Darkness inspires a sense of mystery even in adults so it’s no wonder that a child’s imagination often plays tricks when the lights go out. Unfortunately, late night struggles with sleep are nothing to take lightly – sleep is essential for good health and brain function, so that “wild imagination” might be causing some problems in the daytime too.
An otherwise lovely bedroom undergoes a dramatic change under the cover of darkness and young children often lack the experience to know that a room in the dark is the same as a room in the light. The good news is that fear of the dark is common and, with work, short-lived.
Troubleshooting the Bedroom
The bedroom itself might be playing a role in your child’s nighttime uneasiness. Children don’t yet understand that houses creak when they settle, or that cars pulling out of driveways might create unusual shadows. Sit with your child in his or her dark room for a while and answer questions about the odd little noises or sights that may show up. Keep an open mind. Children see things in a different way.
Reinventing Bedtime
Sometimes the problem starts as a legitimate fear of the dark, but for some it evolves into a go-to excuse to negotiate a later bedtime. On the other hand, sometimes the anxiety of being alone is the real culprit and easily mistaken for fear. The point is that many bedtime problems (including fear of the dark) are easier to fix by striking at the root of the problem – the child’s potential distaste for bedtime in general, whatever the reason.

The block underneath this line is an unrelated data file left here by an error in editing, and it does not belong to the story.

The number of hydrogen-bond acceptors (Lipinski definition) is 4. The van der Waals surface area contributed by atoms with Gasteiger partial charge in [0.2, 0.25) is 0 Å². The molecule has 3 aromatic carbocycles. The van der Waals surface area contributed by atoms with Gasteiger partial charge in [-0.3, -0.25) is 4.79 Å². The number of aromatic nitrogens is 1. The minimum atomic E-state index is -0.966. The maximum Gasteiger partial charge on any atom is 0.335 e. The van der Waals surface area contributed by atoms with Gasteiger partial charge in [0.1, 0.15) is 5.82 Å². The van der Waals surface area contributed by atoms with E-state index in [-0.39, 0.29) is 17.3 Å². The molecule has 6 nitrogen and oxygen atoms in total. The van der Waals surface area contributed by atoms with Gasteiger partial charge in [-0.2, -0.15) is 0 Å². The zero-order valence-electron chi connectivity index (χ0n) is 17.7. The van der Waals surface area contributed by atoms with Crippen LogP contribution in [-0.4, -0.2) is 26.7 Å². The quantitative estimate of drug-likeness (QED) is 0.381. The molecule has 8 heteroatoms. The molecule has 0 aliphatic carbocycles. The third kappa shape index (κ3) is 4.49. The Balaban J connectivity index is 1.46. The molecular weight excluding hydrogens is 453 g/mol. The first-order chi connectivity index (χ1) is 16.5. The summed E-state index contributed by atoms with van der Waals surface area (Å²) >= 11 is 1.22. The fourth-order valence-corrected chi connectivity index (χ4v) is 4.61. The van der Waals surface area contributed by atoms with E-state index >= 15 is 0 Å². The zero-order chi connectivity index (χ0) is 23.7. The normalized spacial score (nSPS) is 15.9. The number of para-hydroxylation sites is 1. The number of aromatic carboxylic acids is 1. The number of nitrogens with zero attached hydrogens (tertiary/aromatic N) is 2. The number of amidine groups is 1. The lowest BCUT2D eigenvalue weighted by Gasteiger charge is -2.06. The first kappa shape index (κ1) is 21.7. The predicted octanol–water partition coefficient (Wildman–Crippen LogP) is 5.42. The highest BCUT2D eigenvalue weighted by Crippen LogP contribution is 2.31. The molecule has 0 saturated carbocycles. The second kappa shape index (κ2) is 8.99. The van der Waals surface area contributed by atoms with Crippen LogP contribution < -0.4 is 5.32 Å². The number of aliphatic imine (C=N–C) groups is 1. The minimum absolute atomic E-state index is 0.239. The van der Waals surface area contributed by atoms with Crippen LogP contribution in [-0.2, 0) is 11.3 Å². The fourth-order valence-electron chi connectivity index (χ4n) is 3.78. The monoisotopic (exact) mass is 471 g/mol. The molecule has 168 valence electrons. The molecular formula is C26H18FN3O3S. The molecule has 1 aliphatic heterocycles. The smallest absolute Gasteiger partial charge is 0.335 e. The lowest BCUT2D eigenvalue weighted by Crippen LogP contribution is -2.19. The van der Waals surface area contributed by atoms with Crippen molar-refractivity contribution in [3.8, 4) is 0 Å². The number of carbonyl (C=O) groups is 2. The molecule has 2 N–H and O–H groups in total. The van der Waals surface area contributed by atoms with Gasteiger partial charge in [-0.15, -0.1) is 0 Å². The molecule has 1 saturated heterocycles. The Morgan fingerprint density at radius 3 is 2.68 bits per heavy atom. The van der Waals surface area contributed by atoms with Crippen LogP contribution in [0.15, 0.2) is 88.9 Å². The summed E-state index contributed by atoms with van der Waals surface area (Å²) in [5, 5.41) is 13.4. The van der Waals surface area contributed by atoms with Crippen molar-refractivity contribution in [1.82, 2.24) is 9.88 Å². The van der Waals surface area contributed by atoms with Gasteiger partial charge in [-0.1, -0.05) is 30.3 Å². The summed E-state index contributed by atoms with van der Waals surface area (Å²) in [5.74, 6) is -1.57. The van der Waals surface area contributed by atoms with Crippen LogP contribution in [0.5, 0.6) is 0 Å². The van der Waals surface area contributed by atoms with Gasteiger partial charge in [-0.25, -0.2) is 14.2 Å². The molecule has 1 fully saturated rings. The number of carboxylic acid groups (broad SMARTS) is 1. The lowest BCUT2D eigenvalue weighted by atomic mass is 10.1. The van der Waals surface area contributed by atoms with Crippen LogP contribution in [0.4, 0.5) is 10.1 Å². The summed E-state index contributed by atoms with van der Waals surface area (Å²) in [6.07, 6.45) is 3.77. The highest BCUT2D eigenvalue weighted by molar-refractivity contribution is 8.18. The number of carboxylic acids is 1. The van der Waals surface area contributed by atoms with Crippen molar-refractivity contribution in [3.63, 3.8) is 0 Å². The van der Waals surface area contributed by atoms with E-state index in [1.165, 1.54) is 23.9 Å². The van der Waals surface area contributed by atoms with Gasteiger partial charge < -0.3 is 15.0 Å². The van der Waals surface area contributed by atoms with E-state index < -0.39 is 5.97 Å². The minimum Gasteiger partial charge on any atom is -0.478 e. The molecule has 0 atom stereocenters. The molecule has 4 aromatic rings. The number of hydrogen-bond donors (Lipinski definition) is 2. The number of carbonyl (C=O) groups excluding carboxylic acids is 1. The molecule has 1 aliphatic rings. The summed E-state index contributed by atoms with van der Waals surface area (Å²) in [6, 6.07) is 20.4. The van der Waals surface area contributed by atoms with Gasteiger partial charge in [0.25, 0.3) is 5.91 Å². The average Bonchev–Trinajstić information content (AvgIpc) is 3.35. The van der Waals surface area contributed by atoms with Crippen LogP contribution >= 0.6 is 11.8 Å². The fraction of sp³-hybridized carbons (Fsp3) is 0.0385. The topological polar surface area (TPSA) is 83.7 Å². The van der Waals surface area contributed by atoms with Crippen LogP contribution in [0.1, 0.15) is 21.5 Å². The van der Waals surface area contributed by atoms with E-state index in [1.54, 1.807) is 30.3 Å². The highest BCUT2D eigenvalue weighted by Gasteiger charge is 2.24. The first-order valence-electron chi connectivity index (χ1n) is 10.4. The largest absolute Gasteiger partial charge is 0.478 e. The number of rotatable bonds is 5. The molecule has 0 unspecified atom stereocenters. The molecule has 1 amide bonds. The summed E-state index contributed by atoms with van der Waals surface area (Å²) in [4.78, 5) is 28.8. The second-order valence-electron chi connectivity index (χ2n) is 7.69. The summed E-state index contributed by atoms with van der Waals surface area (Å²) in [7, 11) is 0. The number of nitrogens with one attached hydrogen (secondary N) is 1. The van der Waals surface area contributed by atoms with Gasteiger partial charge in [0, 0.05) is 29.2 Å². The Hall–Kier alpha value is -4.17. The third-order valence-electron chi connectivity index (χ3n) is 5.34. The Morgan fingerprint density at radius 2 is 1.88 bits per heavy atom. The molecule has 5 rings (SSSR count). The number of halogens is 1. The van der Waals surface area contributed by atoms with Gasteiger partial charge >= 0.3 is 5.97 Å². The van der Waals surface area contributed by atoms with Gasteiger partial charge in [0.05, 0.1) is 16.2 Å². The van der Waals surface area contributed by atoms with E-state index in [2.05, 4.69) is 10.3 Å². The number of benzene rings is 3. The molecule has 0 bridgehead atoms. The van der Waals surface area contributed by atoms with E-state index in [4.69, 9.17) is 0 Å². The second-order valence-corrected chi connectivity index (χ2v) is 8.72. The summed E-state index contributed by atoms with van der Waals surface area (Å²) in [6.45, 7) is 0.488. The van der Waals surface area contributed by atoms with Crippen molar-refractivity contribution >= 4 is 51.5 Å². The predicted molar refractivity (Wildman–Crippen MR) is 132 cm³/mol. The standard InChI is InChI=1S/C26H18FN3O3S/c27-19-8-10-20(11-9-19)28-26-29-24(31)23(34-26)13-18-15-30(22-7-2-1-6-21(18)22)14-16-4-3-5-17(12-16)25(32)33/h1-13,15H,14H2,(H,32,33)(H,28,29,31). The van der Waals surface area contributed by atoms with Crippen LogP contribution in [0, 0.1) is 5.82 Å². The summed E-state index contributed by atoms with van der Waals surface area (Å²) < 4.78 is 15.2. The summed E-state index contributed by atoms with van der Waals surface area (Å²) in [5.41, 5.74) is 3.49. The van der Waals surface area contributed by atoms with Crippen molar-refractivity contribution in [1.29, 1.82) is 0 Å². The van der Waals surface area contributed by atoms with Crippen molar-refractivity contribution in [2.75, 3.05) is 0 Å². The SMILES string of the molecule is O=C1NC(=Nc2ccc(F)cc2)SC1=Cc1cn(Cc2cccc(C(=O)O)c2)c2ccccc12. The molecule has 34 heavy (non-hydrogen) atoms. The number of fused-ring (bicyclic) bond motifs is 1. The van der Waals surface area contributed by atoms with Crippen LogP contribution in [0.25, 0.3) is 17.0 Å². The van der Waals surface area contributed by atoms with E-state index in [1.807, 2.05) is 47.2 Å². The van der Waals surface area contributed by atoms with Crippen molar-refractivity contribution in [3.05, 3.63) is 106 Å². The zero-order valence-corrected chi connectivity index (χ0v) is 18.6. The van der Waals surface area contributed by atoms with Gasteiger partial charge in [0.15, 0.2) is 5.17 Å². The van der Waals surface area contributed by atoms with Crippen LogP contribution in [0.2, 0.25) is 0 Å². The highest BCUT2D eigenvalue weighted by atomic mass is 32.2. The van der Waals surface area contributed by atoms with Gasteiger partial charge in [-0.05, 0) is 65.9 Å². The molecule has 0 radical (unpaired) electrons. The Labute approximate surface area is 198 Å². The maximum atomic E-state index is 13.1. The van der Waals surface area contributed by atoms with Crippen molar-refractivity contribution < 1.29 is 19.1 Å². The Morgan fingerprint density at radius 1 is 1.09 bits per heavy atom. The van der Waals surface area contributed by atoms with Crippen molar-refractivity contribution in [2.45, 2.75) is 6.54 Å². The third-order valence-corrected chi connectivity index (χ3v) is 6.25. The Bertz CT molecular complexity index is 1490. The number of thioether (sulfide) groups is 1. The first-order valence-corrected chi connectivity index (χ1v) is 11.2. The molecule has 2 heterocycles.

There are dozens of books and magazine articles out there that tackle the bedtime routine from countless angles. Consider any motivation your child might have to call for you in the night. Is that walk to the bathroom too dark? When family members watch movies after your child has gone to bed, does your child feel left out? Your child might not be using fear of the dark as an excuse, but might be associating darkness with other unpleasant feelings.
Making bedtime fun again is difficult. It takes time. The longer you work with your child, and the firmer you are about the rules, the better off your child’s sleep habits will be. Every year that goes by and every scary movie watched may throw new obstacles your way but it gets easier each time. Healthy sleeping patterns are well worth the time and dedication.

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